The potheads hear him talk about ending the war on drugs.  Gay rights activists hear him say he doesn't care who gets married to whom. The Tea Party hears him talk about doing away with the IRS.  
Again, see the above discussion re: budget-cutting. 
Even the anti-Semites hear him talking about ending unquestioned support for Israel.  
I don't even know where to begin discussing this line. We can argue about the policies and merits of all of the groups mentioned above, but anti-Semites have no value whatsoever. Krause wants to treat them like just another constituency. This is deplorable.

But Krause's arrant slip is telling: Paul's brand Libertarianism is really nothing more than an aggressive version of post-modernism tied up in "conservative" packaging. Paul goes beyond just telling crowds that they can live better with less government, he tells them that whatever they think about very important concepts like morality, justice, ethics, etc. -- they're right. Everyone's right in Paul's Libertarianism because everyone is an individual. This has horrible consequences that allows some of the worse elements of society to justify racism and other truly contemptible notions. 
Like the Apostles who spoke in tongues in the Bible--everyone hears Ron Paul talking their language.
And that language is relativism. That's the big picture point Krause is missing here. Ron Paul is the great 21st century evangelist of conservative relativism.

Krause continues:
But by being everyone's candidate, Ron Paul is no one's candidate.  
Well, if that's not the stupidest and most meaningless thing I've read in a long time, than I don't know what is.

Now, the next part is such a blatant tautology that it defies my already exceedingly low expectations: 
Even if he was elected by some major miracle, he would have ZERO political base in Washington.  As other pundits have pointed out, there is no "Ron Paul Caucus" in Congress.  Outside of the deficit reduction idea, he would have no chance of passing any of the other legislative ideas he proposes--and Washington would be plunged into even deeper gridlock.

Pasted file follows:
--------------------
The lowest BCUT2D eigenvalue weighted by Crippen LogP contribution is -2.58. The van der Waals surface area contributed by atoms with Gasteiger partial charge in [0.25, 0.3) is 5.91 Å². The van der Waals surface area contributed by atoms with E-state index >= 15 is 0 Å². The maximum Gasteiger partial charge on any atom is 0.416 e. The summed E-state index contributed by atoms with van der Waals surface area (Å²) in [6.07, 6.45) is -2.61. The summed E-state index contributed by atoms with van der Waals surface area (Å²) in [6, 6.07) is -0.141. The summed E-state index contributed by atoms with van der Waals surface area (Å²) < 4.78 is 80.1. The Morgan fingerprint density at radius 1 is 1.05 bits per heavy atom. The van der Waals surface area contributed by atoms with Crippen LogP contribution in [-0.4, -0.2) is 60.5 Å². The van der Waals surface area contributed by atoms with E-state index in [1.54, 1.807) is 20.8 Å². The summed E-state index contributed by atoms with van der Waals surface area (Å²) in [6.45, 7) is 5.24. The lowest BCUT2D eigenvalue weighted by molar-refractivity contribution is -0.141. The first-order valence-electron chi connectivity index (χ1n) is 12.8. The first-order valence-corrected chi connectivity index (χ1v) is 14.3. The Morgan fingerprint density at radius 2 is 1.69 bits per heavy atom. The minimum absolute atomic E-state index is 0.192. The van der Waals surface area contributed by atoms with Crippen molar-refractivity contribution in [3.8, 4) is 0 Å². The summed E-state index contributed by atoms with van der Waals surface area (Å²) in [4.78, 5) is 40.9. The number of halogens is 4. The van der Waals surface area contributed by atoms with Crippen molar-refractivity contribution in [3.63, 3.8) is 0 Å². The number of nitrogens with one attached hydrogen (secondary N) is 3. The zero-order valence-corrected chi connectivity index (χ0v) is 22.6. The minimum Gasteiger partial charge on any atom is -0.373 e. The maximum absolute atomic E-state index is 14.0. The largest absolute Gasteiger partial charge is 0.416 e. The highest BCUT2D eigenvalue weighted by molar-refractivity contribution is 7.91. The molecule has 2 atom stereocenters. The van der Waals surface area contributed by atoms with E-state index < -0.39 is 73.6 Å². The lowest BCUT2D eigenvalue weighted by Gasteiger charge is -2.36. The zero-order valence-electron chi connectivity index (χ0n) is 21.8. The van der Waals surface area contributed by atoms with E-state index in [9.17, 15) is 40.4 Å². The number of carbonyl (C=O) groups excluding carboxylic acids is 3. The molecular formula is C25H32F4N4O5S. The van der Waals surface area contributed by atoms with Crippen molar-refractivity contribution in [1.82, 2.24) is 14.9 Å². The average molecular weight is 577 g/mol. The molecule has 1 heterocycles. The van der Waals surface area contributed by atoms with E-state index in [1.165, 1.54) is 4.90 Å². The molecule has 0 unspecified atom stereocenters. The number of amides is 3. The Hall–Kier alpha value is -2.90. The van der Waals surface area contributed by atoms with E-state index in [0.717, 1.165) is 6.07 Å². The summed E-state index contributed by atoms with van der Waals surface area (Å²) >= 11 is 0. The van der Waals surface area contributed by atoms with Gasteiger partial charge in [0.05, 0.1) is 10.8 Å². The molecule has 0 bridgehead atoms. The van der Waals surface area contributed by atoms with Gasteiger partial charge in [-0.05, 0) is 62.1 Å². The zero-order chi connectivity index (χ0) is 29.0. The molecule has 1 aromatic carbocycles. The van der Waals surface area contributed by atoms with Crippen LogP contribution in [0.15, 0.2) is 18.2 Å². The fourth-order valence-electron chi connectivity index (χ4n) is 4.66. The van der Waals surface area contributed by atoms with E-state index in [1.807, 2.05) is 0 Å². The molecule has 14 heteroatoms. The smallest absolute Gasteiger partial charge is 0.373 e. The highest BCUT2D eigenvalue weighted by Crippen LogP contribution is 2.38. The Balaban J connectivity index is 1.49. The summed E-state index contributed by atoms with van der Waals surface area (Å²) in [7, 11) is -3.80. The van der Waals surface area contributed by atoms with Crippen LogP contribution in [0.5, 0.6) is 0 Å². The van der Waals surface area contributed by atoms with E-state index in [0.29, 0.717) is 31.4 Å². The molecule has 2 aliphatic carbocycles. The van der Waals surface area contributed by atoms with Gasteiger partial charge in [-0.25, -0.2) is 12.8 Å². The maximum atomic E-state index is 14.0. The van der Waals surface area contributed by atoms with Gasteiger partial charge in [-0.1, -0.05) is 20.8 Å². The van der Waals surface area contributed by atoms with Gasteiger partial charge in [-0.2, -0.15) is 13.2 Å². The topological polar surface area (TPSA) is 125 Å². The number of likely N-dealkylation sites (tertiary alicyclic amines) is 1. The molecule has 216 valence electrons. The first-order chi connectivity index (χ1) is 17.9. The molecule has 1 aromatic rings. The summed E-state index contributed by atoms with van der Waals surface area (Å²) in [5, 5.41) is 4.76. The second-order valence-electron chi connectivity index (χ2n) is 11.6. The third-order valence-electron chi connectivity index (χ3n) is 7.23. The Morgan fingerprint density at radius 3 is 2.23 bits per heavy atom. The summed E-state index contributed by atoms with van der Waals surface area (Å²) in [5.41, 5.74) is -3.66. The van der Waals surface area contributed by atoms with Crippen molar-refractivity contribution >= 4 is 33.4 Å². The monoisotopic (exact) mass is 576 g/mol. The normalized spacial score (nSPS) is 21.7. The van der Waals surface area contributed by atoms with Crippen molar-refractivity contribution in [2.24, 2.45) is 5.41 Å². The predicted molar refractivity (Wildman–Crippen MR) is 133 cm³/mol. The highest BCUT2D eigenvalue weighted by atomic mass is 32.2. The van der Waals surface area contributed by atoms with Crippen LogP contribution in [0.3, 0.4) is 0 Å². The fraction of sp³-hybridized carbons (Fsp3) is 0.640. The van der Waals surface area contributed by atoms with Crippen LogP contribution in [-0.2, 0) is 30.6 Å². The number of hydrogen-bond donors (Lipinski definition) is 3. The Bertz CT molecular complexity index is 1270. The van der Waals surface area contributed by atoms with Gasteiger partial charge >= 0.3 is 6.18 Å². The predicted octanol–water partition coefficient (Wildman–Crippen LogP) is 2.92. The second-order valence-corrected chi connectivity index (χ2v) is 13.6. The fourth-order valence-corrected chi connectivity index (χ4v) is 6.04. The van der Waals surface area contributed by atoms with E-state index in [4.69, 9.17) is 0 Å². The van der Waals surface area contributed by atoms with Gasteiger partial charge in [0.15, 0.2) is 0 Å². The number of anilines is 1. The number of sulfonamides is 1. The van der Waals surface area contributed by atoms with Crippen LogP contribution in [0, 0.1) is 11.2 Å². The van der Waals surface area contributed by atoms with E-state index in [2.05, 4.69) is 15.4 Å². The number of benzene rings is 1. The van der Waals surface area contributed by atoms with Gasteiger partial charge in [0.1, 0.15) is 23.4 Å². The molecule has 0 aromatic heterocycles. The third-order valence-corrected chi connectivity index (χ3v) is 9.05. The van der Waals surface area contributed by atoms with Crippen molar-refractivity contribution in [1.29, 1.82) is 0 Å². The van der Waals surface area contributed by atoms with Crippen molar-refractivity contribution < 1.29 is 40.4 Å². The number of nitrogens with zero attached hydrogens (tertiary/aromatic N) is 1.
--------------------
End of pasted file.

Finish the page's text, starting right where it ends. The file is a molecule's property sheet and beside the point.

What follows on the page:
Got that? A victory for Ron Paul would mean chaos in Washington. It would mean that all the things Paul stands for would never have any hope of actually being realized. It would mean absolutely zero progress for all of his causes. It's a Catch-22 that all Libertarians must reconcile before placing their votes with Paul. Krause has spilled the beans here: a vote for Paul does nothing.

But that's not going to stop Krause from voting for him: 
I voted for Ron Paul in 2008 as a form of protest against two other candidates who were only talking about new ways to spend even more money we don't have.  If he somehow was the GOP candidate in November, I'll be writing in Paul Ryan on my ballot--as a form of protest against two candidates who have no ability to lead a country.
See, Krause will be voting for the guy he has just has no possible chance to effectively lead the country to protest the blah blah blah. Now recall Krause's introduction to his post: "Ron Paul: He is Barack Obama for people who actually know something about politics."

Does this kind of reasoning sound like Krause knows the first damn thing about politics?

Or anything, for that matter?

Ron Paul appeals to folks like Jonathan Krause because Paul's message is simple: you know better than anyone else how to live your life. That's fine up until a point where the individual must function with others. This is the point where many Ron Paul supporters struggle in life and the frustration from that struggle results in a lot of resentment. Ron Paul provides these people with justification for that resentment and an alternative to the status quo. That's the central message people hear when they listen to Paul, not his stand on the War on Drugs or the Fed.

This is a major part of the reason Paul appeals to conspiracy theorists: Paul's message validates what they believe. It's also one of Paul's major selling points to Krause, who isn't a conspiracy theorist (so far as I know), but does not let his ignorance of any subject get in the way of proclaiming his expertise. Not so long ago, conservatives railed against this kind of relativism. Now they celebrate it.

MORE: Boy, did I fuck up the landing on this one. See the comments below for more.